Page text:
The well, however, represents the sort of new impact that parks try to prevent through planning guidelines distributed to neighbors, says Schwartz.

"It's really a wish list of theirs, but the language makes it sound that if you do build on land that you own you might be in trouble and they'll come take it," says Mrs. Landau.

Though zoning authority resides with local officials, park administrators can still utilize eminent domain.

"They are always mentioning condemnation," says Chuck Cushman, head of the American Land Rights Association, a group representing owners of property inside parks.

Yet park officials rarely invoke eminent domain. That's due, Cushman says, to the lower land acquisition budgets keeping park officials focused on trying to buy from willing sellers only. "What we've tried to do is to keep the land acquisition funding below the willing seller threshold," he says.

Private landowners, he says, generally take care of their land just as well if not better than the national park surrounding them, and abuses are the exception.

In calls placed to 10 parks across the West, a few park representatives complained about development.

Officials at Glacier National Park in Montana cite a handful of what they call "inappropriate developments." One owner used a historic wagon road, leaving big ruts – and tensions.

An upgrade to a ramshackle cabin was problematic for officials in Colorado's Rocky Mountain National Park.

"That was one instance where I felt like something had gotten away. Had we been able to [purchase it] when it was just a rustic cabin it might have been affordable. Now I don't think it will be affordable," says Larry Gamble, head of the park's lands program.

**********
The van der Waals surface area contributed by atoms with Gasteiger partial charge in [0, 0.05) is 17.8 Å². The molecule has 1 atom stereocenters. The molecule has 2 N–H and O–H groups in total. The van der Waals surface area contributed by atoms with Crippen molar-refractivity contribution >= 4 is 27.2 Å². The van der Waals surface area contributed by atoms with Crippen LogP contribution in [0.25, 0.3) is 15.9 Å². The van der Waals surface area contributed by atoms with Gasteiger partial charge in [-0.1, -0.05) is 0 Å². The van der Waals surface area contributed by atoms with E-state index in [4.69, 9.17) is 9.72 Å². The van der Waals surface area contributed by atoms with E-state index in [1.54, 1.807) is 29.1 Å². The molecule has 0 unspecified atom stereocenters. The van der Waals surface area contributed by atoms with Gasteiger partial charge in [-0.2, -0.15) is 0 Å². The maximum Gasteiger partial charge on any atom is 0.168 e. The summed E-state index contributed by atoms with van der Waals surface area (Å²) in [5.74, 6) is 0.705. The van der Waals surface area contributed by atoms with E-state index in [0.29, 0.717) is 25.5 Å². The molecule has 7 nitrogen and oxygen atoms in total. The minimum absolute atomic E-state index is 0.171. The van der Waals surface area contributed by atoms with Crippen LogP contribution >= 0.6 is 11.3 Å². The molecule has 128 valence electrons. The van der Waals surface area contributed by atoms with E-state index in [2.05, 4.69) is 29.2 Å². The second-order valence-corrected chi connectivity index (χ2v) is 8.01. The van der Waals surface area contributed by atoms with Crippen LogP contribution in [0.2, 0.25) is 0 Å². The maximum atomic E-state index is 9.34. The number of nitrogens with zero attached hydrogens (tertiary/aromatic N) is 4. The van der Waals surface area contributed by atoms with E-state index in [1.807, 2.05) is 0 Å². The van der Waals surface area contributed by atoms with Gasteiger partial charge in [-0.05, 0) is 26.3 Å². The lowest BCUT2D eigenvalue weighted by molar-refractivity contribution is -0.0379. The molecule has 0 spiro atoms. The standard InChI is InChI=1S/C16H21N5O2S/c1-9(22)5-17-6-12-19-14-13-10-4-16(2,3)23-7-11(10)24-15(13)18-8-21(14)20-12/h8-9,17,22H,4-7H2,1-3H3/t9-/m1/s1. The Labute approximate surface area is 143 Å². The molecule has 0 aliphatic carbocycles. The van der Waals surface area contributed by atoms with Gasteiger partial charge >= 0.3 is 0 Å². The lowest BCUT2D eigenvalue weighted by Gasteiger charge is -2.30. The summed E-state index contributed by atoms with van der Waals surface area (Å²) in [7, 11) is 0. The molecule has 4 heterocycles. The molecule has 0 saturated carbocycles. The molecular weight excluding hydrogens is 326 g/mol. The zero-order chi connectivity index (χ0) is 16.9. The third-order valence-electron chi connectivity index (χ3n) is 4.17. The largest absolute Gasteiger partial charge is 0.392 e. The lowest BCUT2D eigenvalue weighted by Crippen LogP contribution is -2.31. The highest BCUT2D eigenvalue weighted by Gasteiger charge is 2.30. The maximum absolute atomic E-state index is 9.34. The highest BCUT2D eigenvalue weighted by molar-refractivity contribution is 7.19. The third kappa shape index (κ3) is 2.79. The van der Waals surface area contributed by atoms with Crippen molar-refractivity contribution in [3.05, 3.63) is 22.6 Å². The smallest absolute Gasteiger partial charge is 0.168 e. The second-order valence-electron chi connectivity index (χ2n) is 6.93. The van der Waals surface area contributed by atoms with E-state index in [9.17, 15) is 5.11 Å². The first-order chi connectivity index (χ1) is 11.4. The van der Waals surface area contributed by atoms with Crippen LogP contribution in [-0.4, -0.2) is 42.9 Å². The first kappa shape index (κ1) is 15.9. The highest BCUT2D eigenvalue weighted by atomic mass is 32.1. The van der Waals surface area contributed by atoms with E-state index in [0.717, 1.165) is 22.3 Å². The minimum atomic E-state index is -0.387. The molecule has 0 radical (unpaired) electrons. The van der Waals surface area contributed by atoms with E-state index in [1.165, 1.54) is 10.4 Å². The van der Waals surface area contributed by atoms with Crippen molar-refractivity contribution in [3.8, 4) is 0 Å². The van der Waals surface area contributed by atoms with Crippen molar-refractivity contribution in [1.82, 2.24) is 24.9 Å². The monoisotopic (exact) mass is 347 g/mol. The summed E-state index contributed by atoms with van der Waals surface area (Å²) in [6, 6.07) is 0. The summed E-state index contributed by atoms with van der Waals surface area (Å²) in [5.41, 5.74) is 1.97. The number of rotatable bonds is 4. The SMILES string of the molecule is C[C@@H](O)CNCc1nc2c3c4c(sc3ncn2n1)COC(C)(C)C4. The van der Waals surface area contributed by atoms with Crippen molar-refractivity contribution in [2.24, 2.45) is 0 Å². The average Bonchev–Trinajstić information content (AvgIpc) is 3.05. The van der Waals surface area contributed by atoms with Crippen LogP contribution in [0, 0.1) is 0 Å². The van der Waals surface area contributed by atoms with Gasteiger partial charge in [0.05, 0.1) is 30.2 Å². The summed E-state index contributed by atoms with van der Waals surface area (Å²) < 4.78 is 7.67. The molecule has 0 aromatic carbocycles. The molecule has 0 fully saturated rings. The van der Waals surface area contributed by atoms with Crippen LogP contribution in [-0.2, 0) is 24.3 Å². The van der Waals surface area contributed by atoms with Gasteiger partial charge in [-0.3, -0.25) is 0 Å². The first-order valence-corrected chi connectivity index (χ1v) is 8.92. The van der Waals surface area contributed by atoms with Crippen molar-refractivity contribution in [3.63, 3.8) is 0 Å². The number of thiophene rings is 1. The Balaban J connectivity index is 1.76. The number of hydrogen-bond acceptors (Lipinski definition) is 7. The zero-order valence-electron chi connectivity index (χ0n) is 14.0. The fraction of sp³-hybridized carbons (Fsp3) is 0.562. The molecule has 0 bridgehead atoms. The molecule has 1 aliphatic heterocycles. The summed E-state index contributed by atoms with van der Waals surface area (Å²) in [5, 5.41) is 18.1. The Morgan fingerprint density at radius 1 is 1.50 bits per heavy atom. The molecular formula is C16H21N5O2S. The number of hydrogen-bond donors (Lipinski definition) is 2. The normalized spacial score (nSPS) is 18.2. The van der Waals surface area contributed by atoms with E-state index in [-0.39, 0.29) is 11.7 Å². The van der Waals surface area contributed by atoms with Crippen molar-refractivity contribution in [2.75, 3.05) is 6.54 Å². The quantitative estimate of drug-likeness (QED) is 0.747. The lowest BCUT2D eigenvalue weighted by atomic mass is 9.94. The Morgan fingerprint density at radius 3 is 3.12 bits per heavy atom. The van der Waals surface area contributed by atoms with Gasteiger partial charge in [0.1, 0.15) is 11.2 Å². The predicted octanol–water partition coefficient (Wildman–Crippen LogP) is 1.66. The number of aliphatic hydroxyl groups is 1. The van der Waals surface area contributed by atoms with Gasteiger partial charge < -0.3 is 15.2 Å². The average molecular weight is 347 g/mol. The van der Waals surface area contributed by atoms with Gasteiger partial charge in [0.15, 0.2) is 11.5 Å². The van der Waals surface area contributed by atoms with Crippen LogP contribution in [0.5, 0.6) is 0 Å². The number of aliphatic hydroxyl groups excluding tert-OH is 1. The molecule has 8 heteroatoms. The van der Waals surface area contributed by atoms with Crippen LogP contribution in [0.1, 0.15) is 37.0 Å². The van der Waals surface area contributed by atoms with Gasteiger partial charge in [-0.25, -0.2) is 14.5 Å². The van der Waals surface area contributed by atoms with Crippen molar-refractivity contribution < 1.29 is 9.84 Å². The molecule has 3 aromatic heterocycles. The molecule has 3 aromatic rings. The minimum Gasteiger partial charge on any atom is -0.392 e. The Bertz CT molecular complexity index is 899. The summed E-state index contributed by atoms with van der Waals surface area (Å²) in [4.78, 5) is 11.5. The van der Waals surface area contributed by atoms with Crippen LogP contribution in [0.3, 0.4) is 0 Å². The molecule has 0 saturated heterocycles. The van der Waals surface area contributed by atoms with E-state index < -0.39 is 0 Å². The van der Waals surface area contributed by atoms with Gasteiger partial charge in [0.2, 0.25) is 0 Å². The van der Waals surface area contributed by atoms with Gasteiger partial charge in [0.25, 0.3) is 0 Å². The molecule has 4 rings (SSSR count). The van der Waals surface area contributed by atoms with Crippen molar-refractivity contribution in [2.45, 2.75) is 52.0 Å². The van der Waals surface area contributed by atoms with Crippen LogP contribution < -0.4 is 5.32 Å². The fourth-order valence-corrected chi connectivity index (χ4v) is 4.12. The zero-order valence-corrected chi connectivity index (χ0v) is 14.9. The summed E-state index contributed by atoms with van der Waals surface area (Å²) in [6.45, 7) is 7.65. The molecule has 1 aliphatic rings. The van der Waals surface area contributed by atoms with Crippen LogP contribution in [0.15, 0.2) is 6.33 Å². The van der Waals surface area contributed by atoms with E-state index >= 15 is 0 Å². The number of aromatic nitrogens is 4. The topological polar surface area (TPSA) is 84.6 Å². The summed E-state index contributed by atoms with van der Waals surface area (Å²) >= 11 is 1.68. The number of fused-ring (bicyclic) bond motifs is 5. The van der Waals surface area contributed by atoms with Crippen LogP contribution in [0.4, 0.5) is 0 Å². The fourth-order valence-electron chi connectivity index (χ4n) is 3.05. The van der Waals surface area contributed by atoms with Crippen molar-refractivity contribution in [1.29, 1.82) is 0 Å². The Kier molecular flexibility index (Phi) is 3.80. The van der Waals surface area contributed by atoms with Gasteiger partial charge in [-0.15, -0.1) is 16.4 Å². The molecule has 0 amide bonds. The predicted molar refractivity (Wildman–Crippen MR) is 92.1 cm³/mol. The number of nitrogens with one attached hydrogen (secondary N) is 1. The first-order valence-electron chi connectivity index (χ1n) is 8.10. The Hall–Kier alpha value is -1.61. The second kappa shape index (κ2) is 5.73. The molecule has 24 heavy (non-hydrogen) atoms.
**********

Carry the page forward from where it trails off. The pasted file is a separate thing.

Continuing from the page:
Newer parks face greater threats.

"We still have some critical lands to acquire, and many of those over the last five years have fallen through and been developed because we didn't have land acquisition money," says Woody Smeck, superintendent at the Santa Monica Mountains National Recreation Area near Los Angeles. Park officials still hope to acquire 27,500 acres.

A developer who outbid the park for a rare type of savannah subdivided it for tract housing. "When I drive through that area I think of what could have been," says Mr. Smeck.

Parks get some help from charitable land trusts that can buy land and donate it or give "bridge funding" to willing sellers until the park is in a position to pay.

"We are a conservation emergency room, and with the decline of funding in recent years we've had to do more triage," says Mr. Front of the Trust for Public Land.

The group stalled a major development at the Virgin Islands National Park by putting up $30 million. The Trust also helped the park secure 56 acres on Cape Cod, Mass., including the only public camping area.

Help from the private sector – including tapping big donations from major corporations – may be the only way to complete the National Parks System, says Grace Lee, head of the National Park Trust. Her group helped the parks purchase an old mine in California's Sequoia National Park, among many other projects.

"The federal government can't do it alone – there will never be enough money to pay for all the land needed to be protected," says Ms. Lee.